Reading Stats [September and October]

With school gaining its pace like a runaway train I regretfully find myself with less and less time to read. This weekend I suddenly realized that I haven’t read a thing for a whole week (I know, crazy stuff)! I usually read on the train on the way to and back from school, but lately I’ve been getting rides. I used to read before going to sleep, but now with the double load from university and work I can barely make it to bed still conscious. My reading has been suffering, but I am trying to catch up to precious lost opportunities. After all, life is not long enough to read everything you want.

  1. The Moonstone by Wilkie Collins [40% complete] – I got stuck when the narrative changed to that other lady.
  2. A Game of Thrones by George R.R. Martin [100% complete] – Still need to write out a post for it. Soon enough!
  3. Dracula’s Guest and Other Weird Tales by Bram Stoker [100% complete] – Thoughts on the anthology posted on September 16th.
  4. The Narrative of Arthur Gordon Pym of Nantucket by Edgar Allan Poe [100% complete] – Posted as well on August 14th.
  5. 1984 by George Orwell [100% complete] – Need to post publish this one.
  6. The Happy Return by C. S. Forester [27% complete]
  7. House and Philosophy: Everybody Lies by Henry Jacoby [11% complete]
  8. Elephant Vanishes by Haruki Murakami [5% complete]


  1. I have been planning to buy House and Philosophy for sometime now.Is it worst a read?whats your opinion about it??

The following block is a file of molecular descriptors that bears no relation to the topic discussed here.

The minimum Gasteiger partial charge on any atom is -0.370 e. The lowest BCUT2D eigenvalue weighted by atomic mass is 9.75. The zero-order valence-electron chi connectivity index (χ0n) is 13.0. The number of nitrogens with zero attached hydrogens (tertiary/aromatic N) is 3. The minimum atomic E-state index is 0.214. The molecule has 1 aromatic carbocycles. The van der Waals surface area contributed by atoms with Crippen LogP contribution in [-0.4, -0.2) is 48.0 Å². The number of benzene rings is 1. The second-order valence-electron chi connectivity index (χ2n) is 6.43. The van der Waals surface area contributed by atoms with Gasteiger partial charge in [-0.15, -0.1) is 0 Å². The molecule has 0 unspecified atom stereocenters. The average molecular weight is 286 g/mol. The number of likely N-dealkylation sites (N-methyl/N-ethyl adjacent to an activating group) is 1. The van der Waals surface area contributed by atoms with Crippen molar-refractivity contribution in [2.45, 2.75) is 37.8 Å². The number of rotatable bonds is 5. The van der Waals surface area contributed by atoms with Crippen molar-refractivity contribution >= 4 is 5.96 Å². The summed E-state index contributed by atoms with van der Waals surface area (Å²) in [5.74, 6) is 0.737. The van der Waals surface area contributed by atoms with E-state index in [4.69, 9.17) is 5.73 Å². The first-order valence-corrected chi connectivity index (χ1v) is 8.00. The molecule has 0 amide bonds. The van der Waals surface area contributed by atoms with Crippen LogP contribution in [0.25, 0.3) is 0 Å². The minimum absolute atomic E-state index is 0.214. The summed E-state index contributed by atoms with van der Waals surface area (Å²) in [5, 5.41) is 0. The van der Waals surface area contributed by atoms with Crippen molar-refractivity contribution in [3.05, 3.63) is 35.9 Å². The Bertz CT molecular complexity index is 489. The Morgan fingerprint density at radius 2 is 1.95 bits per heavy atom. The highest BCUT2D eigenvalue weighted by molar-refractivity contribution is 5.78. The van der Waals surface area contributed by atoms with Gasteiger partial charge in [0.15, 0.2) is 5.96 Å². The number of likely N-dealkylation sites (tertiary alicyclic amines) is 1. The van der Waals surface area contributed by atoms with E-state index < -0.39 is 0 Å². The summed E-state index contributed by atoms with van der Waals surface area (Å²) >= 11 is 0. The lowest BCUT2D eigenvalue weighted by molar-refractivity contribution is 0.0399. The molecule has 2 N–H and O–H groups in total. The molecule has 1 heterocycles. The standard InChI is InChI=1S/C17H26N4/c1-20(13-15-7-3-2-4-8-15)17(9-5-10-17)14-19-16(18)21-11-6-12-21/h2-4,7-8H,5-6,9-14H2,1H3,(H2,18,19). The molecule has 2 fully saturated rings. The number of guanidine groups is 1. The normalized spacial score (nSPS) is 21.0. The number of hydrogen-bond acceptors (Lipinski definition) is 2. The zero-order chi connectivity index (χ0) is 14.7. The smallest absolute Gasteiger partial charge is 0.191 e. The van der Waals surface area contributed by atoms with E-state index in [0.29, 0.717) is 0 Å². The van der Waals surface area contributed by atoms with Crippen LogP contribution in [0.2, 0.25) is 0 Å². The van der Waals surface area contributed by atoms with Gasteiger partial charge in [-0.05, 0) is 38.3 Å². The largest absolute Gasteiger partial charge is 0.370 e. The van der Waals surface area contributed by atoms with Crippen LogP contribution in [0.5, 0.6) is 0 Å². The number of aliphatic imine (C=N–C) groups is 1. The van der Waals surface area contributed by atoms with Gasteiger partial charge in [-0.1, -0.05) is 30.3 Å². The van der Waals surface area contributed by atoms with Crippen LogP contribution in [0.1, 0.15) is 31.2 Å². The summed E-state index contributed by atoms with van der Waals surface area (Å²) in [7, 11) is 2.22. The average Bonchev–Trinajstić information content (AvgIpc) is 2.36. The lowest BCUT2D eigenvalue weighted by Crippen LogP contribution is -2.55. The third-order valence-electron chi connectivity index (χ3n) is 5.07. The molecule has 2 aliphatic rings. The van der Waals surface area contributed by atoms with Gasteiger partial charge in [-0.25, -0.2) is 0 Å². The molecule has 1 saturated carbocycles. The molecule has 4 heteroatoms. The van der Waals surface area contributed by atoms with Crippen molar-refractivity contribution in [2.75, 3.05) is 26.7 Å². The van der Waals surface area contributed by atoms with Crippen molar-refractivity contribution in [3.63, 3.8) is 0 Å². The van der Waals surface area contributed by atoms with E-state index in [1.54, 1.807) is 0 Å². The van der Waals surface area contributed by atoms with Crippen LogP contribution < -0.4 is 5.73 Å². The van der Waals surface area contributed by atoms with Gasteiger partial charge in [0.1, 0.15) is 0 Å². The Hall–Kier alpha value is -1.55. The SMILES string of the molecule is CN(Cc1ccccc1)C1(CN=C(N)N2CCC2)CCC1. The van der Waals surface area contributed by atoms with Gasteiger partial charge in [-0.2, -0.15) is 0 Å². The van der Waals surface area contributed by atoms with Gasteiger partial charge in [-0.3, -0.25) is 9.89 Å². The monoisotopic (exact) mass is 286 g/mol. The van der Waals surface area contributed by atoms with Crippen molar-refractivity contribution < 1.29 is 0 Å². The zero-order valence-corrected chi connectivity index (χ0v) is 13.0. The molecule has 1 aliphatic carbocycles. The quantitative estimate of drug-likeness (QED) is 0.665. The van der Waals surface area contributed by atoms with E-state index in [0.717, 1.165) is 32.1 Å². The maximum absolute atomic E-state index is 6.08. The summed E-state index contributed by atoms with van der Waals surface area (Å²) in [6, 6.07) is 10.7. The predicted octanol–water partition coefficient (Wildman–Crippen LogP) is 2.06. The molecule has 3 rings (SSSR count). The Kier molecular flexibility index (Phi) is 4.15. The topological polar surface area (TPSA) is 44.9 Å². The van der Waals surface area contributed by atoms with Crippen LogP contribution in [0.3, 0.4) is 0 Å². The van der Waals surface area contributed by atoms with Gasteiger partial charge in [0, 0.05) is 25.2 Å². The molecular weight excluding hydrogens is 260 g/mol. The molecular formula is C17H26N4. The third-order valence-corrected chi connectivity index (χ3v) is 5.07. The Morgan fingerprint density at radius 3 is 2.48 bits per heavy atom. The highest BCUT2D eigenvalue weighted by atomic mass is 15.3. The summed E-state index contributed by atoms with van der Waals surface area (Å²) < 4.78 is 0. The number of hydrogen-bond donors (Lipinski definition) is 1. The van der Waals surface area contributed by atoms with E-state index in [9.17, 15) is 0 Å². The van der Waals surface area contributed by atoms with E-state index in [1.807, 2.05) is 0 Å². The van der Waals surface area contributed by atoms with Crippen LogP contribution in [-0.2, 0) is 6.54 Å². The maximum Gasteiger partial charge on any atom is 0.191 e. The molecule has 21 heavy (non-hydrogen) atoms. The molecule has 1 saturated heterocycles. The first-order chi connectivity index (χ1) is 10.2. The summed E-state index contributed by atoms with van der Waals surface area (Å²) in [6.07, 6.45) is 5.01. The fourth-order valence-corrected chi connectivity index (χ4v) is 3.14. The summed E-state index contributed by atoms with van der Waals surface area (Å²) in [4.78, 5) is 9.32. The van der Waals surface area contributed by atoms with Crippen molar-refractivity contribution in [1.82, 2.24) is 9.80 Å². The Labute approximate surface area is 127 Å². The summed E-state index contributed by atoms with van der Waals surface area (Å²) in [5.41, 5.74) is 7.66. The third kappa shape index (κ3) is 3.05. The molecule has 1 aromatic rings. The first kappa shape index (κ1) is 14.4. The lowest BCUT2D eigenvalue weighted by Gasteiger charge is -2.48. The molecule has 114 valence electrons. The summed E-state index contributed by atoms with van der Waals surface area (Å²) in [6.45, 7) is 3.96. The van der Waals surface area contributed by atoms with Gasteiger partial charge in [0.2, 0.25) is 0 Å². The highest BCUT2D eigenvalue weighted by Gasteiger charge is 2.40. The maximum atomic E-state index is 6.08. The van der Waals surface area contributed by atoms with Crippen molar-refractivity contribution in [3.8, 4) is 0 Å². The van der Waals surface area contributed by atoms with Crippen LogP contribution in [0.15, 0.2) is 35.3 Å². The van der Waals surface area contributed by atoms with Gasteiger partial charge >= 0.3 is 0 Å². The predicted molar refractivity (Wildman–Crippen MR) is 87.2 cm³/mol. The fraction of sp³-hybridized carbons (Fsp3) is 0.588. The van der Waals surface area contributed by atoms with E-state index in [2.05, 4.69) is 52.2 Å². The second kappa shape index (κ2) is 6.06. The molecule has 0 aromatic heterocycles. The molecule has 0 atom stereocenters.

2. So far I’ve read the first couple of essays, and I am rather enjoying them. I think you do have to have interest in philosophical ideas to enjoy the book, as it constantly references major works by great philosophical minds like Aristotle or Plato. That said, you do not have to have a Philosophy degree to understand it, because the authors explain concepts very well; by tying them to particular episodes of House they make the science very relevant to an average person.

    If you are still not sure, try borrowing the book from the library or read first few pages in a book store to give you a better idea before purchasing it. I borrowed my copy, and I’m thinking of actually buying it for my personal collection. Then again, I LOVE popular science books. Good luck!

  3. Sorry for the typo in the comment-I meant is it worth a read…but I think I got the answer.

    I love philosophy a lot.Trying to cultivate a reading habit.My English is just average and it takes a lot of time while reading searching for unknown words 😦

    Hopefully it will improve over time.And i totally love your collection.You have a good taste in books.

    Looking forward to reading some books from your list.

    PS-I am following your blog with high hopes now.

  4. Thank you very much, I hope you will enjoy this blog and maybe find a few new books to read. I have scheduled a couple new posts in the near future, and once my exams are over, I will get back to writing more regularly.

    By the way, the more you will read in English the easier it will become. Go for it! 🙂

  5. wau, you more like my friend John is your book taste. I think you guys are cut out of the same cloth anways- the taste is awsome. I am new here and will be checking out your new addition. I triend 1984 and I was too distracted to reaaly grasp the idea-want to reread it soon. I have recently finished “finding your true north”. I have been more on personal development and Business book lately, but I want to go back to novel as I am planning to write one soon. Lastly I love your blog and books.

  6. Welcome and thank you. 1984 is a very interesting book; in fact, I never thought I would like it, but it pleasantly surprised me! Do give it another shot. Like you, I’ve been very interested in non-fiction lately, and hopefully I will post something about the titles I’ve read so far. To make sure that you never miss another post, feel free to follow me on Twitter and Bloglovin!

    And by the way, good luck on your novel!

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